So the time has come, and you’re ready to buy a house, but when it boils down to home loan options, which would be the best for you? An FHA loan or a conventional loan? We’ll discuss the difference and the pros and cons of each loan so that by the time we wrap things up, you can decide which home loan is best for you.

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What Is a Federal Housing Administration (FHA) Loan?

A Federal Housing Administration (FHA) loan is a home mortgage insured by the government and issued by a bank or a separate lender that the agency will approve. FHA loans typically accept a lower down payment than conventional loans, and applicants may have lower credit scores. Loan borrowers' credit scores for this loan are usually below 600. The FHA loan is tailored to help low- to moderate-income families attain homeownership. And believe it or not, this home loan is the most popular among new homebuyers.

How Does the FHA Loan Work?
If you (the borrower) have a credit score of 580, you can borrow up to 96.5% of the value of a home with an FHA loan which would require a down payment of 3.5%. If your credit score falls between 500 and 579, you can still get an FHA loan if you make at least a 10% down payment.

There are different types of FHA loans available

Home Equity Conversion Mortgage (HECM)
The Home Equity Conversion Mortgage program helps seniors ages 62 and older convert the equity in their homes to cash while retaining the home's title. The homeowner can withdraw the funds in a fixed monthly amount, a line of credit, or a combination of both. Think of this program as a cash-out refinance program.

FHA 203(k) Improvement Loan
This home loan factors the cost of certain repairs and renovations into the amount borrowed. It's great for those willing to buy a fixer-upper and happily restore equity into their home.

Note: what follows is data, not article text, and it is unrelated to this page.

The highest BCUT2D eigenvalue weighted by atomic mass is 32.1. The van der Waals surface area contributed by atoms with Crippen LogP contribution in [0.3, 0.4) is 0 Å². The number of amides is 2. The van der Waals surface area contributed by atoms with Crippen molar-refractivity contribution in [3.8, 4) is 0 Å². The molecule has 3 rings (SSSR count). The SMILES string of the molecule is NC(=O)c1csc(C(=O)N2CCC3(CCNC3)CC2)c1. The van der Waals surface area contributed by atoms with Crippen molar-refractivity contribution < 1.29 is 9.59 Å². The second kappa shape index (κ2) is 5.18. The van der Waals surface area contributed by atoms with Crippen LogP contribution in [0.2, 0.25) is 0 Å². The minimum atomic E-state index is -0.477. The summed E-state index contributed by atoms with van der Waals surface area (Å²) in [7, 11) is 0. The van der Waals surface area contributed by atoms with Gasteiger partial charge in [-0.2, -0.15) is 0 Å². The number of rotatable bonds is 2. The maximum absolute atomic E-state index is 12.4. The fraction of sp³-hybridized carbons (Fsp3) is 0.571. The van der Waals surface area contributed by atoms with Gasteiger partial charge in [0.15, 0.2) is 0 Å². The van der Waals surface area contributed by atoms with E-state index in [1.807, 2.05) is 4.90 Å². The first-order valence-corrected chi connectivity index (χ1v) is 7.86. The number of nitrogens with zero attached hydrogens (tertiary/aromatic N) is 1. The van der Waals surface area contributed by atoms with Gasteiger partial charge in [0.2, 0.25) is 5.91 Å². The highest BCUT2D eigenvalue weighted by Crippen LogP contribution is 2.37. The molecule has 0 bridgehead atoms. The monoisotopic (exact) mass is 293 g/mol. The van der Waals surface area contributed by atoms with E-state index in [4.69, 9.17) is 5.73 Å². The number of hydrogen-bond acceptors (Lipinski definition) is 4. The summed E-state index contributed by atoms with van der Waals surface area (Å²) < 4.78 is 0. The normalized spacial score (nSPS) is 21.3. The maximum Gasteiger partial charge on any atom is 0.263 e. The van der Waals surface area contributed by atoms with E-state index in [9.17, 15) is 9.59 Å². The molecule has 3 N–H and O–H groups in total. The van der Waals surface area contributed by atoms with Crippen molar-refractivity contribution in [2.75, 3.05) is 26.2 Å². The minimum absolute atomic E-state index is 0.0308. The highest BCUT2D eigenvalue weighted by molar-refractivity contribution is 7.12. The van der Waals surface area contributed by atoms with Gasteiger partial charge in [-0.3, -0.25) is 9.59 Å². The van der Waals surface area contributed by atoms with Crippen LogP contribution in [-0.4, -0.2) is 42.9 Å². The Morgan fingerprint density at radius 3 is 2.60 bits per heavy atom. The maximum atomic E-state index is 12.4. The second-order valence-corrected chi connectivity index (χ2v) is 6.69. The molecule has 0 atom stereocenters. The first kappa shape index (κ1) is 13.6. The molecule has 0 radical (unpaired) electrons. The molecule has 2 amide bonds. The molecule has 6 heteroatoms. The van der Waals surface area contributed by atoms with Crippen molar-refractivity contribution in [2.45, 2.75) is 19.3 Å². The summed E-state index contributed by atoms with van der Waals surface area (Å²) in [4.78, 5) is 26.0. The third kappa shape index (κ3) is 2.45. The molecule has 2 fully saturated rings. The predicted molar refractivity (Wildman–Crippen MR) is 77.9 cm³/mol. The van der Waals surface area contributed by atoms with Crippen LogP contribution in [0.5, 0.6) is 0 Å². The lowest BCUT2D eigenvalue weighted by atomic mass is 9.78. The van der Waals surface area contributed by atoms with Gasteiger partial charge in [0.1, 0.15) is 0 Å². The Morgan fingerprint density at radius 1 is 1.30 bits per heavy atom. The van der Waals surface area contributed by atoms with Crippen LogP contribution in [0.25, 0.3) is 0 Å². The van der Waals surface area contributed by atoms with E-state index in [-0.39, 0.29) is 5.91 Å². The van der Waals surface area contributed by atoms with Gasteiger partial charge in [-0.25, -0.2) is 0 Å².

FHA Energy Efficient Mortgage
This program is similar to the FHA 203(k) improvement loan program. Still, it’s focused on upgrades that can lower your utility bills, such as new insulation or installing solar or wind energy systems.

Section 245(a) Loan
This program works for borrowers who expect their incomes to increase. The Graduated Payment Mortgage (GPM) starts with lower monthly payments that gradually increase. The Growing-Equity Mortgage (GEM) has scheduled increases in monthly principal payments. Both promise shorter loan terms; sometimes, paying it off quicker is better.

Does Your Home Qualify For an FHA Loan?

If the home you’re inquiring about is your primary living space, then yes, your home is qualified. But remember, if you’re looking to invest in a rental property and aren’t occupying that property, an FHA Loan would not work for you.

This is also a good option if you are looking at the FHA Loan for a townhouse, condo, or other FHA- approved projects.

You will need a property appraisal from an FHA-approved appraiser, and the home must meet specific standards and guidelines for approval. If the home doesn’t meet these standards or the guidelines required and the seller doesn’t agree to the required repairs, you must pay for the repairs at closing.

Are you considering an FHA Loan? Before you do, here are the pros and cons of FHA Loans.

Pros of FHA Loans

  • Lower down payment
  • Easier lending standards
  • Lower interest rates

Cons of FHA Loans

  • Mandatory mortgage insurance
  • For primary residences only
  • Have stricter property standards
  • Restrictive loan maximums

Now that you understand the FHA loan better, let’s jump into what a Conventional loan is and how it works.

What Is a Conventional Loan?